Archive for July 2012
What has really perked up my ears with this drought is how people hearken back to 1988, saying what we have just gone through was worse than ’88–it is, in fact, the worst we’ve ever had. But ’88 is still very vivid in my mind. I was working in Hell on Earth (which I quantified as K-Mart) and trying to mow lawns. I was thirsty to head off to college, but it felt like I had to walk through a crucible to get there, and the deeper I descended into that crucible the further away college seemed to move, to the point where I wondered if I would ever get there. But what did I know? I was 18, and when you’re 18, everything feels ten times worse than it is, and you’re reaction is ten times more overblown than it needs to be. ’88 was bad, though, and I’ve written about it before:
Starting in June, there is a drought that only makes things worse. By the middle of the summer, there is a ban on fireworks, the nightly news runs footage of shipping problems on the Mississippi because of the low water levels, and the idea of siestas begins to appeal to everybody. I’m mowing very few lawns… When I do mow, the machine chokes out huge amounts of dust and dirt. The ongoing heat makes it hard to sleep at night. I plod home from work and try to tire myself out by staying up late, but my sheets are hot and clingy, preventing all but a few hours of rest. I wake up sweaty, then plod back to K-land heavy-lidded and grouchy. The shifts drag by. Those not working at K-Mart combat the weather by buying any sort of water toy or device to tote to one of the hundred-and-one area lakes as they spend the day relieving themselves of the heat. The store makes tons of money selling sunscreen, ice, coolers, water toys, and beach towels. Each purchase taunts me with thoughts of what I could be doing instead…
… (my immediate supervisor) willingly leases me out to do the crappiest jobs in the store–like working up in the attic in the stifling heat to bring down shelving units, or unloading boxes from trailers that bake in the sun all day long behind the store. Everything I touch in every job I do radiates heat and exacerbates the effects of the drought.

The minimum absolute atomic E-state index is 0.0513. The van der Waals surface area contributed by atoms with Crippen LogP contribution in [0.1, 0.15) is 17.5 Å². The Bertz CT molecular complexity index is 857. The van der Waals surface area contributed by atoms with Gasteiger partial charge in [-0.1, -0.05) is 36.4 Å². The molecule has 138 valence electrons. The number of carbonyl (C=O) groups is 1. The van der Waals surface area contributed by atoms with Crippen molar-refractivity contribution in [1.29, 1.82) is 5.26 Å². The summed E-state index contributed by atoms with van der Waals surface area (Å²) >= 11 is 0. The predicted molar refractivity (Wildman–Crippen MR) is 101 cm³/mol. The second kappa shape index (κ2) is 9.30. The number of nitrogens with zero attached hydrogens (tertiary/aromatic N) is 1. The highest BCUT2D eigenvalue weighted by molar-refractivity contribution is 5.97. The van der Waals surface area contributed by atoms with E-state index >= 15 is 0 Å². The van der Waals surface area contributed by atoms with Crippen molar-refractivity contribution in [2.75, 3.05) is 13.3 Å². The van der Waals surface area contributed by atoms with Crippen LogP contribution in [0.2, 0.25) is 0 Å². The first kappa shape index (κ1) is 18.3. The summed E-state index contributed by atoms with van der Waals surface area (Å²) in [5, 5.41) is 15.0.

As I was digging for that excerpt (which has appeared here previously), I remembered a poem I wrote years ago that is a thematic tie-in to all this. I dug through some of my old journals and found rough drafts of it way back in 2005. I remember now that I had just learned how to write in iambic pentameter and was trying my hand at it in most every way I could. That’s not an excuse for a crappy poem, it’s just to say that here’s a poem from way back when I started writing poetry. And it’s pretty crappy!
It stops breezes dead on thick summer nights.
Its moisture douses flickering torch lights.
It rubs out firefly butts in an ashtray,
and grounds mosquito engines until day.
It makes sneaky kisses from furtive men
slip off patches of tan feminine skin,
and lets fish escape jails of ponds or streams
to swim through the air, fulfilling their dreams.
There was no air conditioning in the house in which I grew up. We weren’t poor; it was just that no plans were ever made for AC when the house was built by the previous owner. The house has been standing for around 50 years now, and still no AC. I don’t remember it being much of an issue when I was younger. It got hot plenty of times in the summer, which is no surprise in the Midwest or in northeast Indiana, but we dealt with it. I don’t recall anybody ever pining for cool streams of air to be push through the ductwork of the house (ductwork that would have to have been installed, mind you). We never bought window units. We had a few fans, a lot of open windows, and shade trees on the west side of the house. This is not to say that we were tougher back in the day, or that we suffered silently, it’s just to say that not having air conditioning was a fact of life.